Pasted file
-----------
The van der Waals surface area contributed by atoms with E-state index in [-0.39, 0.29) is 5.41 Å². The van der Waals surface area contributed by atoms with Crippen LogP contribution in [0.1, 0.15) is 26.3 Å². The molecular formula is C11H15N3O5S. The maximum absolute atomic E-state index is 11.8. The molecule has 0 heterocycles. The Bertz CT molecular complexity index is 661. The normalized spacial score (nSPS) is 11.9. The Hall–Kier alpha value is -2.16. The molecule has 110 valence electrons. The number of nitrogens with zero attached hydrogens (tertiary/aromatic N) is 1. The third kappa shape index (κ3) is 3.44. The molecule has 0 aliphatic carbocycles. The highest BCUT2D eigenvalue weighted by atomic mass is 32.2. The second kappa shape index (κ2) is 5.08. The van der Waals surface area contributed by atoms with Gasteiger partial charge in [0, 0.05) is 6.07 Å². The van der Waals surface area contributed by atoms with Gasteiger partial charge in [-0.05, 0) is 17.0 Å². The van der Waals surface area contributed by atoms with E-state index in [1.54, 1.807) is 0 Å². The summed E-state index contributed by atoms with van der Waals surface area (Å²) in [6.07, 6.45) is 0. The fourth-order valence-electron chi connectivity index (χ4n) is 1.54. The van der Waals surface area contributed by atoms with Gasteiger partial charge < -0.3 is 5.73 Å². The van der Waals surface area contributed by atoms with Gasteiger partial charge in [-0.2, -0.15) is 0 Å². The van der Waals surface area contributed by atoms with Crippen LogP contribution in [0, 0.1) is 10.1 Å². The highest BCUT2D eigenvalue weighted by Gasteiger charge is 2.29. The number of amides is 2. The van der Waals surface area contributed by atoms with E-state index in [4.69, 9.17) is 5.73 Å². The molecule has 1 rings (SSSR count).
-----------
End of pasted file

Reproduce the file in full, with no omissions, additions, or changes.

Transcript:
The van der Waals surface area contributed by atoms with E-state index in [-0.39, 0.29) is 5.41 Å². The van der Waals surface area contributed by atoms with Crippen LogP contribution in [0.1, 0.15) is 26.3 Å². The molecular formula is C11H15N3O5S. The maximum absolute atomic E-state index is 11.8. The molecule has 0 heterocycles. The Bertz CT molecular complexity index is 661. The normalized spacial score (nSPS) is 11.9. The Hall–Kier alpha value is -2.16. The molecule has 110 valence electrons. The number of nitrogens with zero attached hydrogens (tertiary/aromatic N) is 1. The third kappa shape index (κ3) is 3.44. The molecule has 0 aliphatic carbocycles. The highest BCUT2D eigenvalue weighted by atomic mass is 32.2. The second kappa shape index (κ2) is 5.08. The van der Waals surface area contributed by atoms with Gasteiger partial charge in [0, 0.05) is 6.07 Å². The van der Waals surface area contributed by atoms with Gasteiger partial charge in [-0.05, 0) is 17.0 Å². The van der Waals surface area contributed by atoms with E-state index in [1.54, 1.807) is 0 Å². The summed E-state index contributed by atoms with van der Waals surface area (Å²) in [6.07, 6.45) is 0. The fourth-order valence-electron chi connectivity index (χ4n) is 1.54. The van der Waals surface area contributed by atoms with Gasteiger partial charge < -0.3 is 5.73 Å². The van der Waals surface area contributed by atoms with Gasteiger partial charge in [-0.2, -0.15) is 0 Å². The van der Waals surface area contributed by atoms with Crippen LogP contribution in [0, 0.1) is 10.1 Å². The highest BCUT2D eigenvalue weighted by Gasteiger charge is 2.29. The number of amides is 2. The van der Waals surface area contributed by atoms with E-state index in [4.69, 9.17) is 5.73 Å². The molecule has 1 rings (SSSR count).